Lately, there have been a lot of rumblings in the gaming and sports communities about a potential rival attempting to take the crown from Electronic Arts's annual Madden NFL series. Well, the rumblings have some weight behind them, because Joe Montana confirmed that a football game is on the way. And it's running on the Unreal Engine 4.

The tweet went out from Joe Montana's official Twitter account, giving gamers their first glimpse at the new title with a single screenshot from the Unreal Engine 4-powered sports title. You can check out the tweet below.


The message was met with a lot of positivity and an equal amount of questions. Would the game be multiplatform? What sort of customization can we expect? Will there be any officially licensed NFL teams?

The last question was a constant talking point within the 140-character, Twitter-space conversations. Most of the comments from football fans were skeptical about the potential success of the game, given the dubitable nature of the tweet and the lack of accompanying information.

Of course, the talk about the NFL license spawns from the fact that Electronic Arts and the NFL have a deal for the Madden NFL series that stomps out any competitors.

As noted by Pro Football Talk in an article from the middle of last year...
The good news is that, per the league office, the exclusive EA license lasts only a “couple more years.” The bad news is that, thanks to all the money earned over the last decade by selling basically the same game with different players in the software and a different picture on the cover (which has been hyped into something far more significant than it is), EA will surely be able to extend the exclusive license, if it wants.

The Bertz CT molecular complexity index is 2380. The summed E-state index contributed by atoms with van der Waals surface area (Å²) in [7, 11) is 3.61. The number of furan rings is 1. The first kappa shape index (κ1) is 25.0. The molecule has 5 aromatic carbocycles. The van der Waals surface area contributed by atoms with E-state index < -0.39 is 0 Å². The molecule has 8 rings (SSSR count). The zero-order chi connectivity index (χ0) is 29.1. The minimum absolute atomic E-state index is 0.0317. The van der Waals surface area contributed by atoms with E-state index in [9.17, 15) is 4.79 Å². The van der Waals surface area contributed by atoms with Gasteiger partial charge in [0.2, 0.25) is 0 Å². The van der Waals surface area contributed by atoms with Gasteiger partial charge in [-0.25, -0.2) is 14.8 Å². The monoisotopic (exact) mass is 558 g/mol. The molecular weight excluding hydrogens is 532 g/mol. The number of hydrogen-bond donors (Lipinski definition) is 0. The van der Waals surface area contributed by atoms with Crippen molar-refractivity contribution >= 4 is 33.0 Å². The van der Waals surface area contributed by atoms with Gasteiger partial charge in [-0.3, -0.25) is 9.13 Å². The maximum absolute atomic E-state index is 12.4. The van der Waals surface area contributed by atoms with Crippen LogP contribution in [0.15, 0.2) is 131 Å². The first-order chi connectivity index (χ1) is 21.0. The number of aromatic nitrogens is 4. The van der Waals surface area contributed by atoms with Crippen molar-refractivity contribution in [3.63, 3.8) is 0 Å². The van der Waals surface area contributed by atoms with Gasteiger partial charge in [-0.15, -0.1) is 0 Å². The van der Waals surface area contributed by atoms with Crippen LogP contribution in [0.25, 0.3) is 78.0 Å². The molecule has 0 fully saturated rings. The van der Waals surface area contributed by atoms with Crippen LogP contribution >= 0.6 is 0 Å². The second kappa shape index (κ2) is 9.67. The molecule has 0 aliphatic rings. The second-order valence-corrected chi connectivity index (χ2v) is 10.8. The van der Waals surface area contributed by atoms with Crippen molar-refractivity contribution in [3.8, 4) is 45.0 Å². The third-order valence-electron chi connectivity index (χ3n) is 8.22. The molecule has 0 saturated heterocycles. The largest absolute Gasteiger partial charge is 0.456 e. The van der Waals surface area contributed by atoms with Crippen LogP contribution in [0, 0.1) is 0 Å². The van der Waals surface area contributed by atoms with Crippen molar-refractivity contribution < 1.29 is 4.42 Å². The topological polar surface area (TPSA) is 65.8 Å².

So, “a couple of more years” could end up turning into an eternity if the exclusivity is extended by the corporate head honchos over at Electronic Arts.

The deal definitely benefits EA, because the company doesn't have to worry about newcomers like Joe Montana Football16 coming in with an NFL license, a moderate budget, and some awesome technology to kick the crap out of Madden NFL.

Instead, EA can rest slightly easier knowing that third-party games – even with amazing physics technology under the hood, such as NaturalMotion's Backbreaker – don't stand a chance as long as they're not officially licensed.

However, there are ways around the NFL license. If Joe Montana Football 16 is a really solid game with modern gameplay, it could make up for the lack of the NFL license. A strong marketing push and some positive word of mouth could help Joe Montana's game strip away some of the market value from EA's Madden NFL series. This year would definitely just have to be about testing the waters, but next year could be the year where things get serious. The developer and publisher will have a solid player base to work from and can move toward improving the game.

Of course, we'll still need more details on Joe Montana's new title before we start predicting who'll win. But we'll likely learn more about the Unreal Engine 4-powered sports title at E3 this summer.

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